suddenly felt a paralyzing wave of sadness. She fought it.

    'Can
I have this?' she asked Carlos.

    Carlos
nodded.

    'Stand
up tall - let me look at you.'

    Carlos
stood at attention. His hair was combed, his face scrubbed. His sweater and
pants looked new.

    'This
is a beautiful sweater,' Jessica said.

    Carlos
giggled, looked down, toyed with a button, perhaps thought better of messing
with it. He was two. He knew his limitations.

    'Where
did you get your new clothes?'

    Carlos
turned toward the table, held out his tiny hand. Jessica walked over, hand in
hand with Carlos. He sat down and tucked into a new drawing.

    'Hi,'
Jessica said.

    The
young woman at the plastic picnic table looked up. 'Hi.'

    Jessica
pointed to the drawing in her hand. 'This is pretty good for a two-year-old. I
couldn't draw a straight line then. Still can't.'

    The
young woman laughed. 'Join the club.' She looked over at Carlos, smoothed his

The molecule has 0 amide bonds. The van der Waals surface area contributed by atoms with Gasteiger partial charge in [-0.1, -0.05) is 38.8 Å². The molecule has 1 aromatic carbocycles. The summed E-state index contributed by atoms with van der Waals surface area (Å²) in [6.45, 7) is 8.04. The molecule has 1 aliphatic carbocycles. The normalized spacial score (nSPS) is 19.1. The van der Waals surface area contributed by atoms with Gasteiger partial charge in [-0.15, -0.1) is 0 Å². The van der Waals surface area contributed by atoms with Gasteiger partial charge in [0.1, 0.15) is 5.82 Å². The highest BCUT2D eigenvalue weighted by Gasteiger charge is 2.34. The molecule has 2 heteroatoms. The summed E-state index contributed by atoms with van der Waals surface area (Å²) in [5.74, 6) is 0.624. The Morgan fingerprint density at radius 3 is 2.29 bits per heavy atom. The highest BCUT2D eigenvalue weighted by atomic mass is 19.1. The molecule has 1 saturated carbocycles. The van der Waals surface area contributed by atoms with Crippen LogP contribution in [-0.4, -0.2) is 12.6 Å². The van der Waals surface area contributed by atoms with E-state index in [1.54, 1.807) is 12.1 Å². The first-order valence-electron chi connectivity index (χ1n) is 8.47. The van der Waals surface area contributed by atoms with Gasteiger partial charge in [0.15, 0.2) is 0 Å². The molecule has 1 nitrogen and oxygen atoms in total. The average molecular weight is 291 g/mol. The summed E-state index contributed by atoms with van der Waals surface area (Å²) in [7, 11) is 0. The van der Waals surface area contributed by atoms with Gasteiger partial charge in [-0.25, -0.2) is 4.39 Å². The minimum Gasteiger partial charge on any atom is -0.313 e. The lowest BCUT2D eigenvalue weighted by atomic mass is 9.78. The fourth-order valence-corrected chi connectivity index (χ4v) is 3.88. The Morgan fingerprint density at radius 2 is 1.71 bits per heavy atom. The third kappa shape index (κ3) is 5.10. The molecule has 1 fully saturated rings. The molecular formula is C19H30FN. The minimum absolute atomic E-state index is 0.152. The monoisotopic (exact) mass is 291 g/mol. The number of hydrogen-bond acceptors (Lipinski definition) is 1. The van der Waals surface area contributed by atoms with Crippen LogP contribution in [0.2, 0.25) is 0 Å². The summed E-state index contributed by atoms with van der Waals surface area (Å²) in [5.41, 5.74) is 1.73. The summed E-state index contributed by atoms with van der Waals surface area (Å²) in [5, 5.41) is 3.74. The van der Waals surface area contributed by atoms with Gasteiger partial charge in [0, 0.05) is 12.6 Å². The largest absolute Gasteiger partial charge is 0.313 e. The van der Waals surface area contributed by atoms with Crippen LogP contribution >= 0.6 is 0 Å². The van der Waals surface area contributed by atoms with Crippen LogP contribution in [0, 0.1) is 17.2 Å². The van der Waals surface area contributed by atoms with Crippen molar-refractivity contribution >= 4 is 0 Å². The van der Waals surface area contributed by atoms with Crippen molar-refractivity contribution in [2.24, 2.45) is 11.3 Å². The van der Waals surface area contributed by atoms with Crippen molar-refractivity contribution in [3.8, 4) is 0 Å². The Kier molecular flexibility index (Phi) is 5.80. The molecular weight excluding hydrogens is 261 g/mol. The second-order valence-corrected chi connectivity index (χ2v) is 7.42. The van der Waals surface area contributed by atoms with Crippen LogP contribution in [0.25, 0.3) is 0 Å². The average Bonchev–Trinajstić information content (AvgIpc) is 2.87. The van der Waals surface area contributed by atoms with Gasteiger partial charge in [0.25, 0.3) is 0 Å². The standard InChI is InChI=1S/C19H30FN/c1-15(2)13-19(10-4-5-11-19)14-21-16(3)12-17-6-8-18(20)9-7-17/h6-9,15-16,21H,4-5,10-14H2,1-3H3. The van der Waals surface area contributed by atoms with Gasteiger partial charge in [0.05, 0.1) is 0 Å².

hair. 'He's
such
a beautiful boy.'

    'Yes,
he is,' Jessica said.

    'I'd
kill for those eyelashes.'

    'Are
you a counselor here?'

    'No,
no,' the young woman said. 'I just help out. I volunteer one day a week.'

    Jessica
nodded. The young woman had about her an air of competence, but also an air of
sadness. Jessica felt the same way about herself sometimes. It was hard to see
the things she saw every day and not be affected. Especially the kids. Jessica
glanced at her watch. Her tour was starting.

    'It
was nice talking to you,' Jessica said.

    'Same
here.'

    Jessica
extended her hand. 'My name is Jessica, by the way.'

    The
young woman stood, shook her hand. 'Lucy,' she replied. 'Lucy Doucette.'

 

    

Chapter 47

    

    When
Jessica got to her car she felt another wave of melancholy. The drawing that
Carlos had given her hit home. It would probably be a long time until those
memories passed from his life. Was it too much for her and Vincent to be taking
on?

    As
she unlocked the car door she turned to see someone approaching. It was Martha
Reed, the director of Hosanna House. Martha was in her early fifties, plump but
energetic, with clever blue eyes that missed nothing.